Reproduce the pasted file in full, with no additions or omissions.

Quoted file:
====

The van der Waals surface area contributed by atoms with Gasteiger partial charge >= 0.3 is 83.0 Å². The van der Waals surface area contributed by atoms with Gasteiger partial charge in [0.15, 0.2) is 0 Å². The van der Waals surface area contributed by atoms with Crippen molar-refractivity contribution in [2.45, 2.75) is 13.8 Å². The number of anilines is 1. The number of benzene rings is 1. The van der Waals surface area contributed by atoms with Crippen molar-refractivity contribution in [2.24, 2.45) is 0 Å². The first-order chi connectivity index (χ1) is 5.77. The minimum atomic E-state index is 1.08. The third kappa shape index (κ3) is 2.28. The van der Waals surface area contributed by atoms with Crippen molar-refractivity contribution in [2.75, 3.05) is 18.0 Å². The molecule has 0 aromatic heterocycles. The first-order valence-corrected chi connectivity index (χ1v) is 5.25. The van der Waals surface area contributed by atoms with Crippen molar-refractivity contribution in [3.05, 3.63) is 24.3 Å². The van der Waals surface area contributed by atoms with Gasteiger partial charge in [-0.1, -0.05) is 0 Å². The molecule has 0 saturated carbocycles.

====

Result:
The van der Waals surface area contributed by atoms with Gasteiger partial charge >= 0.3 is 83.0 Å². The van der Waals surface area contributed by atoms with Gasteiger partial charge in [0.15, 0.2) is 0 Å². The van der Waals surface area contributed by atoms with Crippen molar-refractivity contribution in [2.45, 2.75) is 13.8 Å². The number of anilines is 1. The number of benzene rings is 1. The van der Waals surface area contributed by atoms with Crippen molar-refractivity contribution in [2.24, 2.45) is 0 Å². The first-order chi connectivity index (χ1) is 5.77. The minimum atomic E-state index is 1.08. The third kappa shape index (κ3) is 2.28. The van der Waals surface area contributed by atoms with Crippen molar-refractivity contribution in [2.75, 3.05) is 18.0 Å². The molecule has 0 aromatic heterocycles. The first-order valence-corrected chi connectivity index (χ1v) is 5.25. The van der Waals surface area contributed by atoms with Crippen molar-refractivity contribution in [3.05, 3.63) is 24.3 Å². The van der Waals surface area contributed by atoms with Gasteiger partial charge in [-0.1, -0.05) is 0 Å². The molecule has 0 saturated carbocycles.